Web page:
The implications of these considerations justify the statement that all empirically verifiable knowledge even the commonsense knowledge of everyday life - involves implicitly, if not explicitly, systematic theory in this sense.
But the scientific importance of a change in knowledge of fact consists precisely in j its having consequences for a system of theory.
It is probably safe to say that all the changes of factual knowledge which have led to the relativity theory, resulting in a very great theoretical development, are completely trivial from any point of view except their relevance to the structure of a theoretical system.
The hypothesis may be put forward, to be tested by the s subsequent investigation, that this development has been in large part a matter of the reciprocal interaction of new factual insights and knowledge on the one hand with changes in the theoretical system on the other.
The functions of the family in a highly differentiated society are not to be interpreted as functions directly on behalf of the society, but on behalf of personality.
The conception that, instead of this, contemporary society is at or near a turning point is very prominent in the views of a school of social scientists who, though they are still comparatively few, are getting more and more of a hearing.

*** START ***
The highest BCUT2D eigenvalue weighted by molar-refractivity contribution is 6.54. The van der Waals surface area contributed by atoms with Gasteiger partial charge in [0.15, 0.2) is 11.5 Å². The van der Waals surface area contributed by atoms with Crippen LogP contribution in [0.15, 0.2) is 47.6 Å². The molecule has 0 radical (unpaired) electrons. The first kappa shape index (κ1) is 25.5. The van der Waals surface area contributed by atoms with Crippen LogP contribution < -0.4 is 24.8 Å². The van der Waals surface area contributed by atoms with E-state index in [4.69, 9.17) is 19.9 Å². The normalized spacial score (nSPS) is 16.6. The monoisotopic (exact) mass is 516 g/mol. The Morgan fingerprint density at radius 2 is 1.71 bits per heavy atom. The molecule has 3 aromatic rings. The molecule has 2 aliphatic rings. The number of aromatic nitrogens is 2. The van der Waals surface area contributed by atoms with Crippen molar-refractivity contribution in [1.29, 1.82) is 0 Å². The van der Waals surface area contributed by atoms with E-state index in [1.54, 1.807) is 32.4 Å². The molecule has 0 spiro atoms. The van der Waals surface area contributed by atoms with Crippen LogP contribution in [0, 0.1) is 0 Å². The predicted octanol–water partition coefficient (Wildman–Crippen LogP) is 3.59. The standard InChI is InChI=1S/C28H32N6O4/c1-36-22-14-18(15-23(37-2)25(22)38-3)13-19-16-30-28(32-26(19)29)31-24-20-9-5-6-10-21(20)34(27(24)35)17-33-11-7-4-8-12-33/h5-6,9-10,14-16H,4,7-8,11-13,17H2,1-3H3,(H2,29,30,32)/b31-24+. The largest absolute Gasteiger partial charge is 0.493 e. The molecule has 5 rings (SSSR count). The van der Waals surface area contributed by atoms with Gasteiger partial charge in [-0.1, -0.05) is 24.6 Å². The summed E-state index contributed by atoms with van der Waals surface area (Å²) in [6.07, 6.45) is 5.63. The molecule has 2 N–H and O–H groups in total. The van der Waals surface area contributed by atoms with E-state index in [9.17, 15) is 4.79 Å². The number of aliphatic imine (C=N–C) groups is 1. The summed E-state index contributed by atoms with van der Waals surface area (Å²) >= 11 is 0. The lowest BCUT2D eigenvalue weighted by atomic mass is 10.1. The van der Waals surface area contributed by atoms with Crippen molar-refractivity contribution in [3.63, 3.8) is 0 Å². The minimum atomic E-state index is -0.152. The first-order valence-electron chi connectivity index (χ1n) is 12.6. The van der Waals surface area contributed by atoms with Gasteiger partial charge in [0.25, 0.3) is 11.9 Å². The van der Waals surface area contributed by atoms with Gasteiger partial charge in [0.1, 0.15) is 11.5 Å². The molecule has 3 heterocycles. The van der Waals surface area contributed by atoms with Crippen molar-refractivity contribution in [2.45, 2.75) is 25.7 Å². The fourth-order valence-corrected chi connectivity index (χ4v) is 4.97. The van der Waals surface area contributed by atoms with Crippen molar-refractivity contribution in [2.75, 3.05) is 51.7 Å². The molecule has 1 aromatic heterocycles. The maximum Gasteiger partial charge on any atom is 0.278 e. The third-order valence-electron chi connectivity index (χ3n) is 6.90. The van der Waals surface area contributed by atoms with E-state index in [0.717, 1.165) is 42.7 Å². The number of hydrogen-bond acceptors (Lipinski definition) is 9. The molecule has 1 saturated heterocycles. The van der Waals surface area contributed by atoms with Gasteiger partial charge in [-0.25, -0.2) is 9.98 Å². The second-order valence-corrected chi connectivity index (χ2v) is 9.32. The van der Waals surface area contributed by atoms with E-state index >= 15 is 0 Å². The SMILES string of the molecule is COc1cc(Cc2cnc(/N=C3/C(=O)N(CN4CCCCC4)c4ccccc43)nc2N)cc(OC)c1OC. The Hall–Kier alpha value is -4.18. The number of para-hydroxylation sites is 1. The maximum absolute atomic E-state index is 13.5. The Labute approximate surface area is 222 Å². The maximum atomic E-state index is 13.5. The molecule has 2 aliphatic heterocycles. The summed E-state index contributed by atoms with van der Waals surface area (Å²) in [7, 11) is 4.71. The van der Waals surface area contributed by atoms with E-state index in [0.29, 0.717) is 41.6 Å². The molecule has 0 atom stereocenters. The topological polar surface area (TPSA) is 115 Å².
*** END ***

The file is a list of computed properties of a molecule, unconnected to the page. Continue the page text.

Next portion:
Among those who are satisfactory in this respect it is desirable to have represented as great a diversity of intellectual tradition, social milieu and personal character as possible.
From all this it follows what the general character of the problem of the development of a body of scientific knowledge is, in so far as it depends on elements internal to science itself.
A gloss is a total system of perception and language.
A theoretical system does not merely state facts which have been observed and that logically deducible relations to other facts which have also been observed.
If observed facts of undoubted accuracy will not fit any of the alternatives it leaves open, the system itself is in need of reconstruction.
It is that of increasing knowledge of empirical fact, intimately combined with changing interpretations of this body of fact - hence changing general statements about it - and, not least, a changing a structure of the theoretical system.
Now obviously the propositions of the system have reference to matters of empirical fact; if they did not, they could have no claim to be called scientific.
That is, a system starts with a group of interrelated propositions which involve reference to empirical observations within the logical framework of the propositions in question.
The importance of certain problems concerning the facts will be inherent in the structure of the system.